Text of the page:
The Mystery of UpCycling Architecture

While up-cycling is the fad amongst crafty (industrial) designers, I have been wondering what up-cycling for architecture might be. Sure we have had adaptive reuse, from Scarpa’s Castelvecchio to Herzog & de Meuron’s Tate Modern, but you know, they just not as ‘sustainable’ sounding as ‘up-cycling’. Really adaptive reuse is just a bit too much culture/heritage – it sounds like making concessions, perhaps even negotiating intellectual property rights! Where as up-cycling has the nice ‘chi-ching’ sound of making (and selling) stuff for free from ‘rubbish’.

Catch term from the Cradle to Cradle gurus, McDonough and Braungart, up-cycling is predicated on a zero waste methodology, where waste = new material. Perhaps Ronchamp (Le Corbusier) is more of an up-cycle – its thick walls contained the rubble of the previous pilgrimage chapel, bombed out during WWII.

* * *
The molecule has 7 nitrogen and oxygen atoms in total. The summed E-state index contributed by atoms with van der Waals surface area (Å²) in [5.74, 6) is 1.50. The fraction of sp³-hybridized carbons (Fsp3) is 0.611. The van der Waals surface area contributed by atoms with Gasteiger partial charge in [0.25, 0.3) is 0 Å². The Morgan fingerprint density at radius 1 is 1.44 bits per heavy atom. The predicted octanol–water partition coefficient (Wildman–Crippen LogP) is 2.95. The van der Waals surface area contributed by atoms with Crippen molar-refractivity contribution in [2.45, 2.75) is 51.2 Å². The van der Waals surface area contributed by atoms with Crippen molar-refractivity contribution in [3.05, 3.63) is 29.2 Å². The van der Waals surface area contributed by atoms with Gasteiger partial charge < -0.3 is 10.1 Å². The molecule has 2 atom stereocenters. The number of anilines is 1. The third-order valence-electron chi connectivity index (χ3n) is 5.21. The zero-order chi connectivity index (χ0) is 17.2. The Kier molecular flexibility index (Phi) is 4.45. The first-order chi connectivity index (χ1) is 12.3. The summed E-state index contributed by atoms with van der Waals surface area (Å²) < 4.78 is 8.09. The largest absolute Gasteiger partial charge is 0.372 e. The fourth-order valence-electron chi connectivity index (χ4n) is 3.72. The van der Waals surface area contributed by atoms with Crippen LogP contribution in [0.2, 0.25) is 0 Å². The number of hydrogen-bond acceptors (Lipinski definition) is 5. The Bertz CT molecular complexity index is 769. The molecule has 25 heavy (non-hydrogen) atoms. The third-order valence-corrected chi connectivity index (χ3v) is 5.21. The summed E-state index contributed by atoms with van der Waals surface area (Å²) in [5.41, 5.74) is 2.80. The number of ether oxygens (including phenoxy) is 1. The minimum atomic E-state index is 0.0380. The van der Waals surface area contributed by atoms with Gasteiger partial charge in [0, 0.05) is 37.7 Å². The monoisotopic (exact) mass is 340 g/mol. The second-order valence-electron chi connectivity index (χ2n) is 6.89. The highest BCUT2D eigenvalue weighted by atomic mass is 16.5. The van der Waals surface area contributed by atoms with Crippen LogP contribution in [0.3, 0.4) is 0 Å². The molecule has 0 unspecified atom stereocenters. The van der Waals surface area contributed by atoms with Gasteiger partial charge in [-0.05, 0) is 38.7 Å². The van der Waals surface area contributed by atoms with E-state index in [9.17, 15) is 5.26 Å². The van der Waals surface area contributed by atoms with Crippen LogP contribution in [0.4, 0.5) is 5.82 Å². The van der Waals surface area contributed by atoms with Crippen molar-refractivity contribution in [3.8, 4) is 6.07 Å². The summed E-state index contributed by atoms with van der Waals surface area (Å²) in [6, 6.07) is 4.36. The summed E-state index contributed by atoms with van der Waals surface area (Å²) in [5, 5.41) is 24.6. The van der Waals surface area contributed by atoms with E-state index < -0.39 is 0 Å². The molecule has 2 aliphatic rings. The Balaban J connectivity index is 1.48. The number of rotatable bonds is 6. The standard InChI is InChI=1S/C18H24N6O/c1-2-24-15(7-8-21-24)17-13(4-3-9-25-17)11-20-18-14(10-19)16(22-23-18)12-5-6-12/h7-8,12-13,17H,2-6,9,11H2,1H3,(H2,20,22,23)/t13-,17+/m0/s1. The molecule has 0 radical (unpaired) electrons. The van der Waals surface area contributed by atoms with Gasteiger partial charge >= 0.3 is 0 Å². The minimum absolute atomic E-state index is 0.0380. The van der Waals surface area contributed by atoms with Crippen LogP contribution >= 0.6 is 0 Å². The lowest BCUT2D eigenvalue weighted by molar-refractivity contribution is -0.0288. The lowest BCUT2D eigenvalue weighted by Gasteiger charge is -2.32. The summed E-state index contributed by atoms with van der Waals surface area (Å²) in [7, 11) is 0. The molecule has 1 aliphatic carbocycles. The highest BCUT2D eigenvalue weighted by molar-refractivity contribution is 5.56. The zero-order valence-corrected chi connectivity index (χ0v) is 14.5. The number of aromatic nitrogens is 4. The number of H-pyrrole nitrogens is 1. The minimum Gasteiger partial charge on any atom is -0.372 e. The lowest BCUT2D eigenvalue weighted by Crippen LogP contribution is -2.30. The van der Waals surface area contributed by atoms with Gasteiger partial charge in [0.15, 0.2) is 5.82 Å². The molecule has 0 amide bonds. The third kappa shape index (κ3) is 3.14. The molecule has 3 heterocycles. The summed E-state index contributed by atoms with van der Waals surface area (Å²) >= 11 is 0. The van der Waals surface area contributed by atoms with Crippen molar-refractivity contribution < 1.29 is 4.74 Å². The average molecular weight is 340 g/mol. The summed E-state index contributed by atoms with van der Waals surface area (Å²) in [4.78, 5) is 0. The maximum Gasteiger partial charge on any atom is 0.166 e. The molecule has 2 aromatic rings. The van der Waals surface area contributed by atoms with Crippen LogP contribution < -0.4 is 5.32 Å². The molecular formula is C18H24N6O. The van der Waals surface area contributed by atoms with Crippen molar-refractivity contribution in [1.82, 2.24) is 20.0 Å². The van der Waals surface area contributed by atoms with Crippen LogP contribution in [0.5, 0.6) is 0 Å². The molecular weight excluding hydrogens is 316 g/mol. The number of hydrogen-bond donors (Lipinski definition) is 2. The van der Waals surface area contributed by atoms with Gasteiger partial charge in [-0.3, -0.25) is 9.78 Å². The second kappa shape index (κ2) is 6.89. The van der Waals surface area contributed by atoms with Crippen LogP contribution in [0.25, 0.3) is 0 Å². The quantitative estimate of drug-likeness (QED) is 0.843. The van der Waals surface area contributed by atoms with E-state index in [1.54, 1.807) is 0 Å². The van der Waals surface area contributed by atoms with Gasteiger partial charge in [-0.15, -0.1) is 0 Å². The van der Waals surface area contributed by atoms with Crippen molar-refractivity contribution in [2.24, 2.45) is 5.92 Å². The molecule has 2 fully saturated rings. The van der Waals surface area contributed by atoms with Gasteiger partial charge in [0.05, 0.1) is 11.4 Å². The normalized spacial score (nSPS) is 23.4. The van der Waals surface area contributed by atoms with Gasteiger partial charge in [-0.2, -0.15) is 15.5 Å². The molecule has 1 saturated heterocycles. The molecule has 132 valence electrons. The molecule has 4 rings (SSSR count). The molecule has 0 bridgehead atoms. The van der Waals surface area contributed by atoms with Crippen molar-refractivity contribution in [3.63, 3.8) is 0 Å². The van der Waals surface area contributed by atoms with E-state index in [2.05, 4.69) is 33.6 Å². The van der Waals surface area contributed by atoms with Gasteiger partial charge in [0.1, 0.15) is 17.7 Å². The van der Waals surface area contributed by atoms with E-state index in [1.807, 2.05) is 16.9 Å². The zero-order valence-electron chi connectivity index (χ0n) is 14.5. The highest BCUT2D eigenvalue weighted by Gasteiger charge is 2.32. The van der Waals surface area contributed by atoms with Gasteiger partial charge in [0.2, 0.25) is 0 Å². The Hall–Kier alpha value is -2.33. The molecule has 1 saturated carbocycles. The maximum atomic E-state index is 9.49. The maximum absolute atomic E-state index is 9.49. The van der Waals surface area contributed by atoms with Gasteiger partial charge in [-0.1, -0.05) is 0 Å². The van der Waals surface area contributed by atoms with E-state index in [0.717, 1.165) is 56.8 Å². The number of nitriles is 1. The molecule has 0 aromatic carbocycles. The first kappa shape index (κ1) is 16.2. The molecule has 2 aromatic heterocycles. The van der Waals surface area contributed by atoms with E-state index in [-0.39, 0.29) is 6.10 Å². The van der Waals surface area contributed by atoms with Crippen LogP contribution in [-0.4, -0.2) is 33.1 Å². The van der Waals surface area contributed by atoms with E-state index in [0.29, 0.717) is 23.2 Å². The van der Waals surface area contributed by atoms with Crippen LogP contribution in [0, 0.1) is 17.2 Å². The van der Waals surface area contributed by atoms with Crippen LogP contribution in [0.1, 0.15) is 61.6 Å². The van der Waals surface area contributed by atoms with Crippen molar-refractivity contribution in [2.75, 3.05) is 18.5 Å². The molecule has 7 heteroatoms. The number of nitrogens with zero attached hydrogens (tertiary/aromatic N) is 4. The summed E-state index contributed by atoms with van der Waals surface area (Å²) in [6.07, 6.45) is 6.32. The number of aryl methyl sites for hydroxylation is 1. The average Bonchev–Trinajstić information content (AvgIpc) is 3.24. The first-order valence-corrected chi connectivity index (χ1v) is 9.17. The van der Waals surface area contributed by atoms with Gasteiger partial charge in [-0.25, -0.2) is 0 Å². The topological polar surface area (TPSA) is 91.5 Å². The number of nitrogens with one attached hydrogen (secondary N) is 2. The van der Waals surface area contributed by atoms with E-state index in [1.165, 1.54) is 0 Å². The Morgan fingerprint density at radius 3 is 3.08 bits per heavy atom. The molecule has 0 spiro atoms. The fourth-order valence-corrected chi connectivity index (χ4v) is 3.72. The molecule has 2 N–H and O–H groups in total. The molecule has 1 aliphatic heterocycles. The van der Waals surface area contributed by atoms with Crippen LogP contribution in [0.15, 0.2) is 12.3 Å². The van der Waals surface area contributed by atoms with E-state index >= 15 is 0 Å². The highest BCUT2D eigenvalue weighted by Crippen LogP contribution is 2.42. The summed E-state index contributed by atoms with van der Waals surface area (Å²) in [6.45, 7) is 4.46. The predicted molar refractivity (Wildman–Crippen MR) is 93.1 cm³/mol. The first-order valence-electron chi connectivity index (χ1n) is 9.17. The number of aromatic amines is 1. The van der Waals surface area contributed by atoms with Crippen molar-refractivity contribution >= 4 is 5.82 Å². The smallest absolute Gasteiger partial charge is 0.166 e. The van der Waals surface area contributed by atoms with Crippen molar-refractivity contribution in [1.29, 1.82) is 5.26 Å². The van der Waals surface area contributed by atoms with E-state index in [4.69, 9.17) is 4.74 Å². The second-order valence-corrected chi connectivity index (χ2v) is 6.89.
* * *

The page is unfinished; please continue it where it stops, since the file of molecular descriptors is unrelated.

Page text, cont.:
The WebUrbanist site has just posted up-cycling for the suburbs – presenting up-cycled buildings as ones where another function has been plonked on top …. that is probably a very superficial reading, but that is what the drawing looks like.

The problem of up-cycling, a problem that wouldn’t have caused Le Corbusier any problems at Ronchamp, is non-standard construction material. If you can’t guarantee the structural integrity of a re-cycled steel or concrete beam, it’ll never get through building consent. Similarly up-cycling is antithetical to industrial design, which is based on the mass production of standardised materials. I am not suggesting getting rid of building consent processes, but that the rules need to be de-industrialised… or rather post-industrialised… to actively support more non-standard constructions solutions.


Leave a Reply

Your email address will not be published. Required fields are marked *